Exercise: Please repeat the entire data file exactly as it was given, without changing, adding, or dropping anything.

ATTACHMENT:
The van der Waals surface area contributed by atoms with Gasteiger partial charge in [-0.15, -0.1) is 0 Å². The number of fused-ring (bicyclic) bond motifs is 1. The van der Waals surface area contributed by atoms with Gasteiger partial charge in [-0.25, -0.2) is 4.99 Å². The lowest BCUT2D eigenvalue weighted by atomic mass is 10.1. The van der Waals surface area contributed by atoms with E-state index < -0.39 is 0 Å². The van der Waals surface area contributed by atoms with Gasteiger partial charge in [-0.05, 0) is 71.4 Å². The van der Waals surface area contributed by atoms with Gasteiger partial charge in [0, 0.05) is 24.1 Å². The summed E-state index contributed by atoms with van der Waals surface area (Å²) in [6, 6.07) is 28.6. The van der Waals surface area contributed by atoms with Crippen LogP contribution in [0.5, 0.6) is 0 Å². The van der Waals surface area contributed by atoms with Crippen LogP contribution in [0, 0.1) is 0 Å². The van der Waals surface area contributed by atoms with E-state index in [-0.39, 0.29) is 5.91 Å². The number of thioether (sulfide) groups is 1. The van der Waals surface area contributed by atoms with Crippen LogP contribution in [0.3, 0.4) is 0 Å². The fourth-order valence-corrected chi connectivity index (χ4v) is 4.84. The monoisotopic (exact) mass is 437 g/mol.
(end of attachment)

The van der Waals surface area contributed by atoms with Gasteiger partial charge in [-0.15, -0.1) is 0 Å². The number of fused-ring (bicyclic) bond motifs is 1. The van der Waals surface area contributed by atoms with Gasteiger partial charge in [-0.25, -0.2) is 4.99 Å². The lowest BCUT2D eigenvalue weighted by atomic mass is 10.1. The van der Waals surface area contributed by atoms with E-state index < -0.39 is 0 Å². The van der Waals surface area contributed by atoms with Gasteiger partial charge in [-0.05, 0) is 71.4 Å². The van der Waals surface area contributed by atoms with Gasteiger partial charge in [0, 0.05) is 24.1 Å². The summed E-state index contributed by atoms with van der Waals surface area (Å²) in [6, 6.07) is 28.6. The van der Waals surface area contributed by atoms with Crippen LogP contribution in [0.5, 0.6) is 0 Å². The van der Waals surface area contributed by atoms with Crippen LogP contribution in [0, 0.1) is 0 Å². The van der Waals surface area contributed by atoms with E-state index in [-0.39, 0.29) is 5.91 Å². The number of thioether (sulfide) groups is 1. The van der Waals surface area contributed by atoms with Crippen LogP contribution in [0.3, 0.4) is 0 Å². The fourth-order valence-corrected chi connectivity index (χ4v) is 4.84. The monoisotopic (exact) mass is 437 g/mol.